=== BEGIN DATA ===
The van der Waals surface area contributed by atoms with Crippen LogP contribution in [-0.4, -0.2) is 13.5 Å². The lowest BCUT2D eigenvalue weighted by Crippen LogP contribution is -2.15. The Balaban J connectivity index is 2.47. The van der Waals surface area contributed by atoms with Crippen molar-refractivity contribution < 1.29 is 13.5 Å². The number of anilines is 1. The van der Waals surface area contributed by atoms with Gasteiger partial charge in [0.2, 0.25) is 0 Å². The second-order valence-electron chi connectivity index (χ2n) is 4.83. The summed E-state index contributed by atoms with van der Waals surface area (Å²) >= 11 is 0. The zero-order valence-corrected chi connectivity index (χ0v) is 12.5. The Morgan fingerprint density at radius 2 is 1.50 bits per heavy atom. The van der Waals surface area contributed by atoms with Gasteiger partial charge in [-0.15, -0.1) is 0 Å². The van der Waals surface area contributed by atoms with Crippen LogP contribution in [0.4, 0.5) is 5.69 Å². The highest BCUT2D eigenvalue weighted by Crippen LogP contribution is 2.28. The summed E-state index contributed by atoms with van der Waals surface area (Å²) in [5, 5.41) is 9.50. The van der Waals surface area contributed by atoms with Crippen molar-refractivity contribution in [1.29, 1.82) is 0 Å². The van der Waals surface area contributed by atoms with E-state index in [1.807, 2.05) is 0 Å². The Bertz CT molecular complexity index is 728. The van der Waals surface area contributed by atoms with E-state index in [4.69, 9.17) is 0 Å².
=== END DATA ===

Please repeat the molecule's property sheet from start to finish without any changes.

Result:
The van der Waals surface area contributed by atoms with Crippen LogP contribution in [-0.4, -0.2) is 13.5 Å². The lowest BCUT2D eigenvalue weighted by Crippen LogP contribution is -2.15. The Balaban J connectivity index is 2.47. The van der Waals surface area contributed by atoms with Crippen molar-refractivity contribution < 1.29 is 13.5 Å². The number of anilines is 1. The van der Waals surface area contributed by atoms with Gasteiger partial charge in [0.2, 0.25) is 0 Å². The second-order valence-electron chi connectivity index (χ2n) is 4.83. The summed E-state index contributed by atoms with van der Waals surface area (Å²) >= 11 is 0. The zero-order valence-corrected chi connectivity index (χ0v) is 12.5. The Morgan fingerprint density at radius 2 is 1.50 bits per heavy atom. The van der Waals surface area contributed by atoms with Gasteiger partial charge in [-0.15, -0.1) is 0 Å². The van der Waals surface area contributed by atoms with Crippen LogP contribution in [0.4, 0.5) is 5.69 Å². The highest BCUT2D eigenvalue weighted by Crippen LogP contribution is 2.28. The summed E-state index contributed by atoms with van der Waals surface area (Å²) in [5, 5.41) is 9.50. The van der Waals surface area contributed by atoms with Crippen molar-refractivity contribution in [1.29, 1.82) is 0 Å². The van der Waals surface area contributed by atoms with E-state index in [1.807, 2.05) is 0 Å². The Bertz CT molecular complexity index is 728. The van der Waals surface area contributed by atoms with E-state index in [4.69, 9.17) is 0 Å².